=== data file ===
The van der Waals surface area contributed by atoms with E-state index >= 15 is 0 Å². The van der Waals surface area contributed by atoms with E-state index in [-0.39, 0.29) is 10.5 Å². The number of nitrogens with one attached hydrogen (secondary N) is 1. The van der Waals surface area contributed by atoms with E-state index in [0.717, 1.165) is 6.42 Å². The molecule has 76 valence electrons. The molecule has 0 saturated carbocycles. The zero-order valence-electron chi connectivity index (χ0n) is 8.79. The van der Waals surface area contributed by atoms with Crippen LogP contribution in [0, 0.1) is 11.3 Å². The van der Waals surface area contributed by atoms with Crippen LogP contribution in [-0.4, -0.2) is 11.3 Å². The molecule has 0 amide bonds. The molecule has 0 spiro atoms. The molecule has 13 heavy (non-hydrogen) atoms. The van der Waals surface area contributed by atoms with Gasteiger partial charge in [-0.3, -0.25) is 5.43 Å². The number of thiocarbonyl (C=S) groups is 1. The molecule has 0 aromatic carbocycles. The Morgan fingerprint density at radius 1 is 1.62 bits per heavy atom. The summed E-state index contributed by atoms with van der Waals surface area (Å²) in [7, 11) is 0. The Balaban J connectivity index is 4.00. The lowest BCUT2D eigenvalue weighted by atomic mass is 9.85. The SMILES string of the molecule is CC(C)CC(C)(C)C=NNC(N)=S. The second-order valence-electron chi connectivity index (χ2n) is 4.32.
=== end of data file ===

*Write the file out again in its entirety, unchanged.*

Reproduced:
The van der Waals surface area contributed by atoms with E-state index >= 15 is 0 Å². The van der Waals surface area contributed by atoms with E-state index in [-0.39, 0.29) is 10.5 Å². The number of nitrogens with one attached hydrogen (secondary N) is 1. The van der Waals surface area contributed by atoms with E-state index in [0.717, 1.165) is 6.42 Å². The molecule has 76 valence electrons. The molecule has 0 saturated carbocycles. The zero-order valence-electron chi connectivity index (χ0n) is 8.79. The van der Waals surface area contributed by atoms with Crippen LogP contribution in [0, 0.1) is 11.3 Å². The van der Waals surface area contributed by atoms with Crippen LogP contribution in [-0.4, -0.2) is 11.3 Å². The molecule has 0 amide bonds. The molecule has 0 spiro atoms. The molecule has 13 heavy (non-hydrogen) atoms. The van der Waals surface area contributed by atoms with Gasteiger partial charge in [-0.3, -0.25) is 5.43 Å². The number of thiocarbonyl (C=S) groups is 1. The molecule has 0 aromatic carbocycles. The Morgan fingerprint density at radius 1 is 1.62 bits per heavy atom. The summed E-state index contributed by atoms with van der Waals surface area (Å²) in [7, 11) is 0. The Balaban J connectivity index is 4.00. The lowest BCUT2D eigenvalue weighted by atomic mass is 9.85. The SMILES string of the molecule is CC(C)CC(C)(C)C=NNC(N)=S. The second-order valence-electron chi connectivity index (χ2n) is 4.32.